The seemingly unlimited array of pills, powders and tonics appear difficult to sort through. However, just as with food, there are only two types of dietary supplements.
Editor’s Note: MAF supplements, formulated by Dr. Phil Maffetone, are now available WORLDWIDE. Click here for more information.
There are two types of cuisine in the world today — junk food, and natural food. Dietary supplements follow the same model.
The fact is, we should all get as much of our nutritional needs from real food, a process that begins by avoiding junk food and replacing it with healthy vegetables, berries, eggs, meats, and other natural, unprocessed and healthy items.
Health-conscious consumers avoid synthetic, artificial and other unnatural ingredients. Yet most dietary supplements contain synthetic vitamins, overly processed powders, and unnatural high-dose nutrients shown to be dangerous. Consider that:
- Most vitamin C is synthetic, listed on the label as ascorbic acid.
- Many products contain inactive nutrients less likely to be metabolized well by the body; these include all the B complex vitamins, and vitamin D2.
- Some, like the inactive B vitamin folic acid, can be particularly dangerous.
- The most popular vitamin E products have potentially unhealthy high doses, such as 400 IU, and only contain one of eight vitamin E components (as found in natural foods).
- Most dietary supplements contain fillers, coloring agents and other unnatural or unwanted ingredients, including sugar.
- Vitamins used in fortified foods (even so-called natural products) are also mostly synthetic. (Most fortified foods are junk foods.)
- Sometimes food concentrates are used in dietary supplements, but most are heated to very high temperatures destroying many nutrients.
The science of these supplements demonstrate these problems. For example, doses of 1,000 mg of vitamin C a day have been shown to impair energy systems and endurance, and fat-burning, and can adversely affect the antioxidant system (a key immune and aging regulator).
Government agencies, such as the U.S. Food and Drug Administration (FDA), regulate dietary supplements, although much differently than over-the-counter and prescription drugs. Unlike drugs, the FDA does not approve supplements for safety or effectiveness. The result is that we don’t know whether most dietary supplements are of therapeutic value, or have potential unhealthy side effects, except for those made from real foods, which contain nutrients known to have great therapeutic effects.
One thing we do know is that many people mistakenly think gobbling down a cheap one-a-day type pill means they don’t have to eat as well.
The FDA also says that dietary supplement labels may contain a cautionary statement — but the lack of such a statement does not mean no adverse effects are associated with the product, or that it is actually effective.
Most ingredients contained in most dietary supplements have not been shown to be safe or effective.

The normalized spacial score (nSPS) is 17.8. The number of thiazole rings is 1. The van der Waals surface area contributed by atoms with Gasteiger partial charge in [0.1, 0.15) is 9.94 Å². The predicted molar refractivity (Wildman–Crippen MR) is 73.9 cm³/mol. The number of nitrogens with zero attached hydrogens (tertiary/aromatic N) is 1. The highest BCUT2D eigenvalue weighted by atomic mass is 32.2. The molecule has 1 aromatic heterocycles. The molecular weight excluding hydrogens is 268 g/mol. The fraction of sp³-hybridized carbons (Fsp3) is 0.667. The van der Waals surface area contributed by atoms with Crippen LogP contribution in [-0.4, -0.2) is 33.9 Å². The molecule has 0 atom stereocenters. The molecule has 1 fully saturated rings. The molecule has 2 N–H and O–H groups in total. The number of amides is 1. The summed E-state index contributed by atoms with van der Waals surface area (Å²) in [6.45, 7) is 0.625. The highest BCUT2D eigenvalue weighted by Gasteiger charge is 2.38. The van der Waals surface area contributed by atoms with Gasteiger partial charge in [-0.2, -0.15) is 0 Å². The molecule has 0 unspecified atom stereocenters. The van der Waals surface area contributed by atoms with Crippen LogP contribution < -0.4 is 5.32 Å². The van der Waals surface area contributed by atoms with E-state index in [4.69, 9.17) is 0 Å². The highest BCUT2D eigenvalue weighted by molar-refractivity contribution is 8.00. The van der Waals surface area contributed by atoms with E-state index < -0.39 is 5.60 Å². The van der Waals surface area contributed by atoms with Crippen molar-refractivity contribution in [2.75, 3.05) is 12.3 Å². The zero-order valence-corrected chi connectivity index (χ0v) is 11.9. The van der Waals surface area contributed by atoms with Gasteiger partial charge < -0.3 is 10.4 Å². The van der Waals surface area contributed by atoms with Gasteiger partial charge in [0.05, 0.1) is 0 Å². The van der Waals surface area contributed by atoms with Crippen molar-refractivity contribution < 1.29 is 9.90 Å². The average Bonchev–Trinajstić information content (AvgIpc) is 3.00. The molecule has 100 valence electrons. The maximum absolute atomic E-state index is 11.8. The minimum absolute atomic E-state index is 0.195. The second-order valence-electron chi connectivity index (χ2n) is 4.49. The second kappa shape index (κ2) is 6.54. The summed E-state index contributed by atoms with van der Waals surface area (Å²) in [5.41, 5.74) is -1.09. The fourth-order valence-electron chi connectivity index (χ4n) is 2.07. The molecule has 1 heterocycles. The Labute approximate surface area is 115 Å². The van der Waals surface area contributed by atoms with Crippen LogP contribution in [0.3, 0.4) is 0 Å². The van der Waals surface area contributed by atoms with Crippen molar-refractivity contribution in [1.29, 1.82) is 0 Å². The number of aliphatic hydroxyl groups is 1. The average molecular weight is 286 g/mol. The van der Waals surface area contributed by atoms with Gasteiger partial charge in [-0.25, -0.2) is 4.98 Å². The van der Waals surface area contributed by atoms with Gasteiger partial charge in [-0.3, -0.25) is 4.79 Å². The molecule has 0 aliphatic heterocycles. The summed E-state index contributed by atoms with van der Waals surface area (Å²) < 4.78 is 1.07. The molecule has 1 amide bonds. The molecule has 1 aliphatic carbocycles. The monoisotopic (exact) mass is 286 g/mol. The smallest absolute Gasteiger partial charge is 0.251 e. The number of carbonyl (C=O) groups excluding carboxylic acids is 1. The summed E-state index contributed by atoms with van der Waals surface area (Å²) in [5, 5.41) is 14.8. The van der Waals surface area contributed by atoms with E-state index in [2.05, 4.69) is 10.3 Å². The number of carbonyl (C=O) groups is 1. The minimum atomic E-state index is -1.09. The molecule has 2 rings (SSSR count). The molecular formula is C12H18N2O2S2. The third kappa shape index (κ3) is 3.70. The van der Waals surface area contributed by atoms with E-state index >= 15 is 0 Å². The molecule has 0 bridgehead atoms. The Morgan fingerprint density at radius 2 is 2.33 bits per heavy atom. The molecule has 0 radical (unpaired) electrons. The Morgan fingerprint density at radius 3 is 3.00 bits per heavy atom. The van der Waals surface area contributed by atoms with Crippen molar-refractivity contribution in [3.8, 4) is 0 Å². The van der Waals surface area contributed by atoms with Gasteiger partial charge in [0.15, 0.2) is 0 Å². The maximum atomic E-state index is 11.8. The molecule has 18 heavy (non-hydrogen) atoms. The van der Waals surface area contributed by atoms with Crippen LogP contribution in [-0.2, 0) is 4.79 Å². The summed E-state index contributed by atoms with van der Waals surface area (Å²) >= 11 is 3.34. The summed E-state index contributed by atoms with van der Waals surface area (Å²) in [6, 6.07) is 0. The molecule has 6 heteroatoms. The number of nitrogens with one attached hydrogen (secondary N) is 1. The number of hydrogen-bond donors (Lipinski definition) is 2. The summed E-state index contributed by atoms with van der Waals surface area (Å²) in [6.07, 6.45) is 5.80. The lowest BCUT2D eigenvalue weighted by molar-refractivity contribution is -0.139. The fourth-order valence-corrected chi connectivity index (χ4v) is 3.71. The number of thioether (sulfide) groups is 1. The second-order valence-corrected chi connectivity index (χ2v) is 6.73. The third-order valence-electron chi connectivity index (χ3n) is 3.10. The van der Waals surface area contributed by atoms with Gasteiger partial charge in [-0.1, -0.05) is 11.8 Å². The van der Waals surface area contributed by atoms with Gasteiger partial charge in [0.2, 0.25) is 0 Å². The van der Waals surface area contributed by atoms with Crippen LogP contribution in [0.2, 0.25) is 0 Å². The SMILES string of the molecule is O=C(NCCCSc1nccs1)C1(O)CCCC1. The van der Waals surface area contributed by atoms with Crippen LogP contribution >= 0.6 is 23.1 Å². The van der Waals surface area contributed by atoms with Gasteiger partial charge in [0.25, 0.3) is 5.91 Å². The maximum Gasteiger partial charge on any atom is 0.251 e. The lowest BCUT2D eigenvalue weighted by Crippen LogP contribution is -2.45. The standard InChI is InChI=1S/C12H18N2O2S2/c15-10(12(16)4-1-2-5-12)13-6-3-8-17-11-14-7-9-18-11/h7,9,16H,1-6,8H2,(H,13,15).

In addition, the FDA claims:
- Dietary supplements are not intended to treat, cure, or alleviate the effects of diseases. Yet the nutrients in real foods can and have for millions of years.
- Using supplements improperly can be harmful. Eating natural foods cannot cause harm (unless you’re allergic or gorge yourself).
- Using a dietary supplement as a substitute for prescription drugs could be harmful, even life-threatening. Eating the right foods and avoiding the wrong ones could help you avoid, reduce or eliminate the need for medication.
- Some dietary supplements can have unwanted effects when combined with prescription drugs, or before, during, or after surgery. This is rarely true of natural foods (except in serious allergies).
- The term natural on a label does not ensure the product is wholesome or safe.
So dietary supplements made from food that contain nutrients can be valuable, safe and effective.
Here’s where the food connection is important: For decades, scientists have shown the value of nutrients in food to be protective against disease and dysfunction, effective in treating poor health, and safe.
Examples of real-food dietary supplements include fish oil, unprocessed egg white or whey protein powder, psyllium, and other herbs and spices.
In addition, many dietary supplements are taken to treat secondary problems, not the causes. For example, vitamin C for colds (associated with poor immunity), digestive enzymes for gut symptoms (often caused by junk food), B complex for stress (managing stress is important, then it’s best to use active natural forms of all B vitamins).
Why I created my own dietary supplements
Many people know my career includes formulating unique natural products, including dietary supplements. Having always recommended eating natural, healthy, organic foods for optimal nutrition, creating a unique line of dietary supplements made from the same foods was an obvious choice. After years of research and development, I produced the first line of real food-based, certified-organic dietary supplements more than 20 years ago. I continue doing that today.